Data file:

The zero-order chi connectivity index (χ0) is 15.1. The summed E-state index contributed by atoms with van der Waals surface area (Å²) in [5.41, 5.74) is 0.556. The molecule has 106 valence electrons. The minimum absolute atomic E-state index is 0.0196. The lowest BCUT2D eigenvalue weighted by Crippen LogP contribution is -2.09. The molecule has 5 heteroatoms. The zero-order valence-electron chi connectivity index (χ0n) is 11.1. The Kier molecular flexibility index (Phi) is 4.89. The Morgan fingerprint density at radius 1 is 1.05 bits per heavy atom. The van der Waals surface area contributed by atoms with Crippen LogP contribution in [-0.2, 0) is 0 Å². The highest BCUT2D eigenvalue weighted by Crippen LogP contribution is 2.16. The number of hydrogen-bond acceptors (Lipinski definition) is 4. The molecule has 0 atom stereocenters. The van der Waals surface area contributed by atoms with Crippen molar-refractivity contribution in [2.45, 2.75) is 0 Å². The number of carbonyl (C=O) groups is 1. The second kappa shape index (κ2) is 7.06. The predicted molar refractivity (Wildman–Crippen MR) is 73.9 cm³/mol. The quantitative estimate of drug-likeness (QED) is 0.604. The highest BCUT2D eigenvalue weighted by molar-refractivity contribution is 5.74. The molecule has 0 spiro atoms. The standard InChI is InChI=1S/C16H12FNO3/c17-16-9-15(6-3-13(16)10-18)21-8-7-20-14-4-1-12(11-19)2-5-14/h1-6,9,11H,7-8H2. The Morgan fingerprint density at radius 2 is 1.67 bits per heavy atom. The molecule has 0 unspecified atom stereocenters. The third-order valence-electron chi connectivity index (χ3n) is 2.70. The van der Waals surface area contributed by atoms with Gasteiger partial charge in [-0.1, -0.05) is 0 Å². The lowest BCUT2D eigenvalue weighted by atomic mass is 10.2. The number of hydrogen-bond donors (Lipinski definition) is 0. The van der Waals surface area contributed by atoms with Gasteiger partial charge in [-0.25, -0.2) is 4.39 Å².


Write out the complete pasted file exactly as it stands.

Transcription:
The zero-order chi connectivity index (χ0) is 15.1. The summed E-state index contributed by atoms with van der Waals surface area (Å²) in [5.41, 5.74) is 0.556. The molecule has 106 valence electrons. The minimum absolute atomic E-state index is 0.0196. The lowest BCUT2D eigenvalue weighted by Crippen LogP contribution is -2.09. The molecule has 5 heteroatoms. The zero-order valence-electron chi connectivity index (χ0n) is 11.1. The Kier molecular flexibility index (Phi) is 4.89. The Morgan fingerprint density at radius 1 is 1.05 bits per heavy atom. The van der Waals surface area contributed by atoms with Crippen LogP contribution in [-0.2, 0) is 0 Å². The highest BCUT2D eigenvalue weighted by Crippen LogP contribution is 2.16. The number of hydrogen-bond acceptors (Lipinski definition) is 4. The molecule has 0 atom stereocenters. The van der Waals surface area contributed by atoms with Crippen molar-refractivity contribution in [2.45, 2.75) is 0 Å². The number of carbonyl (C=O) groups is 1. The second kappa shape index (κ2) is 7.06. The predicted molar refractivity (Wildman–Crippen MR) is 73.9 cm³/mol. The quantitative estimate of drug-likeness (QED) is 0.604. The highest BCUT2D eigenvalue weighted by molar-refractivity contribution is 5.74. The molecule has 0 spiro atoms. The standard InChI is InChI=1S/C16H12FNO3/c17-16-9-15(6-3-13(16)10-18)21-8-7-20-14-4-1-12(11-19)2-5-14/h1-6,9,11H,7-8H2. The Morgan fingerprint density at radius 2 is 1.67 bits per heavy atom. The molecule has 0 unspecified atom stereocenters. The third-order valence-electron chi connectivity index (χ3n) is 2.70. The van der Waals surface area contributed by atoms with Gasteiger partial charge in [-0.1, -0.05) is 0 Å². The lowest BCUT2D eigenvalue weighted by atomic mass is 10.2. The number of hydrogen-bond donors (Lipinski definition) is 0. The van der Waals surface area contributed by atoms with Gasteiger partial charge in [-0.25, -0.2) is 4.39 Å².